Bits and pieces

Take a look at this guy. He has left a sprinkler running all through an Alaska winter. The result is a ~30m high artificial tower of ice he uses for climbing. Humans need hobbies I guess ;-) It's worth reading the article from the beginning, the writing is hilarious and witty. In my arrogant moments I like to think I'm a free electron... but then reality usually catches up ;-)

2005-03-13

Edible Rock rocks!

My brother's band won the first round in the international Emergenza newcomer festival. Congratulations! Now on to the next couple of rounds ;-) The festival covers the US, Canada and Europe. There are several qualification rounds, the first couple are decided by audience vote alone, while the next few will have a jury. Tonight 8 bands were competing and Edible Rock won first place with 80 votes. Second was Fortitude with 56. I believe in Germany alone 2500 bands have signed up for the competition... If you haven't been there yet, head straight over to the Edible Rock homepage and download some cool music.

2005-03-09

European patent law

...or how big money has won over Democracy yet again. For the really optimistic there's still a glimmer of hope left, but seriously... http://www.groklaw.net/article.php?story=20050307095336843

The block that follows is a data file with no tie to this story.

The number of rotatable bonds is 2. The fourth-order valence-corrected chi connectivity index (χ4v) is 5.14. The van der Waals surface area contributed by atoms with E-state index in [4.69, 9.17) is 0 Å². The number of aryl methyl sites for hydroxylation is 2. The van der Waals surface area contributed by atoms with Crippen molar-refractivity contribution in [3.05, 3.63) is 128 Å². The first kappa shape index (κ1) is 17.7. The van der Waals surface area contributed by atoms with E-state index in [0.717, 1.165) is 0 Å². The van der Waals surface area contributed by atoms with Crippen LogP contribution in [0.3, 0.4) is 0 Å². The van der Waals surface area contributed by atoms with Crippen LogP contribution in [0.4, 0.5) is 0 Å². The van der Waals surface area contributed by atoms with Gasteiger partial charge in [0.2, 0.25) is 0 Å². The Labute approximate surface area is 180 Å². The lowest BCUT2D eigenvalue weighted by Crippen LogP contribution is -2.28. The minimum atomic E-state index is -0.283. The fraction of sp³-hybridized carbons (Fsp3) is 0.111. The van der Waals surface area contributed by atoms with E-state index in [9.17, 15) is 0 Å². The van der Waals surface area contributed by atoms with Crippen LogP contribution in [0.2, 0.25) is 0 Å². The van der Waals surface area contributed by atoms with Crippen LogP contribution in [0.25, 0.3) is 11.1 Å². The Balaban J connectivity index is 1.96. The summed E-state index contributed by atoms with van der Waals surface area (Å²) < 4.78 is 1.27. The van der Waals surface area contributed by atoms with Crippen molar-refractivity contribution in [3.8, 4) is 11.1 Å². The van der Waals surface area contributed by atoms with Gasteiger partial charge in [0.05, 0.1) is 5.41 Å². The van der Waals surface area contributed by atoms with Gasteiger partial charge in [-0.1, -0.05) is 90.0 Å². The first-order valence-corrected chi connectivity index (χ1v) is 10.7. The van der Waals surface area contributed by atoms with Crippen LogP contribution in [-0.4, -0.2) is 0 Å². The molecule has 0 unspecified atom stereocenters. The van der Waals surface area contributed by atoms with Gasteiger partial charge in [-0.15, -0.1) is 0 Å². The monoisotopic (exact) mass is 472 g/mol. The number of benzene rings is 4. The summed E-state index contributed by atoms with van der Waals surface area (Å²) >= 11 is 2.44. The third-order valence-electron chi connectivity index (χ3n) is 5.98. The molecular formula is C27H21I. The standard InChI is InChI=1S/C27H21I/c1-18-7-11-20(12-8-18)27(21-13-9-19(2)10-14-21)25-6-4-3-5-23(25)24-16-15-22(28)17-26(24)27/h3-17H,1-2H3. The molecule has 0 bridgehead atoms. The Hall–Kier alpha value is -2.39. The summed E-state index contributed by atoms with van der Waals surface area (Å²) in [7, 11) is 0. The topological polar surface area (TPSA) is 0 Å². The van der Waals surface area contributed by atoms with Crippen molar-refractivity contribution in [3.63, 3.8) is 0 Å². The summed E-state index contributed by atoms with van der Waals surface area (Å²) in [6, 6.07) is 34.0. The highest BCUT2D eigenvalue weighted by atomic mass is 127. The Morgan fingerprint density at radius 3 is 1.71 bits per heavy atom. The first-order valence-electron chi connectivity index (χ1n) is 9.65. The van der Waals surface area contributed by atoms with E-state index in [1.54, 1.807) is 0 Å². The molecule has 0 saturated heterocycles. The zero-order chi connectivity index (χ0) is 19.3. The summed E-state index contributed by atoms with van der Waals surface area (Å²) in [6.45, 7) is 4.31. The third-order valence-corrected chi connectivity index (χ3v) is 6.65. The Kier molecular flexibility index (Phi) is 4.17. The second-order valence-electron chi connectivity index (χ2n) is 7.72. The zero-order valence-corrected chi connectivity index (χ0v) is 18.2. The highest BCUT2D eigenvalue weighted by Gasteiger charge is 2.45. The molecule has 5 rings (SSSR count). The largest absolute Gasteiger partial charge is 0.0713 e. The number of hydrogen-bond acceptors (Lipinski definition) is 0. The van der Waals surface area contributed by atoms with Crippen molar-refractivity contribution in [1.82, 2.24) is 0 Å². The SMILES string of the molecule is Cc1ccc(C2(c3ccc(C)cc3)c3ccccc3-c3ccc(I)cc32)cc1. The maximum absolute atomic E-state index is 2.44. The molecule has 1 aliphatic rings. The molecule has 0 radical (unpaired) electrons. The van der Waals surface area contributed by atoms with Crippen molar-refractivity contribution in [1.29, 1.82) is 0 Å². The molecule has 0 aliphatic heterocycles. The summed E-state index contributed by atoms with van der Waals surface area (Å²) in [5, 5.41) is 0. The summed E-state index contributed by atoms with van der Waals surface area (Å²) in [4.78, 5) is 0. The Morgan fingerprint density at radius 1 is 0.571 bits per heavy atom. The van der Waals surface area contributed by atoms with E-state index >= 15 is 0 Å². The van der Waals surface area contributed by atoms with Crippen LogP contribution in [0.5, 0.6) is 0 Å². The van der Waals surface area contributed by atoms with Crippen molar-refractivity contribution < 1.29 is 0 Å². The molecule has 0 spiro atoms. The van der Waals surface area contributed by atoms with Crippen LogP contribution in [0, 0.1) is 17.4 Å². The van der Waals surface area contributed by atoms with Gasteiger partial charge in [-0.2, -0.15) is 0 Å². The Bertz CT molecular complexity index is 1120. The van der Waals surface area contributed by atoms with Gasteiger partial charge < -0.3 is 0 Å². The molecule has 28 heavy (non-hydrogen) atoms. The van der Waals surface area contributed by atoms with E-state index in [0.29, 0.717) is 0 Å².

2005-03-01

It's snowing!

Finally we get some real snow... I love it. I've just read that the night from sunday to monday was the coldest this winter with temperatures just above -14 degrees celcius. Funnily enough we heated our outdoor bathtub that night. So I was lying around naked in the snow - not feeling cold at all ;-)

2005-02-20

Debugging society - part one

Debugging society - part one:

Thoughts on free markets and a capitalist economy

I believe our current economy and capitalist system to be deeply flawed, unjust and ultimately doomed. Let me state a couple of the reasons why: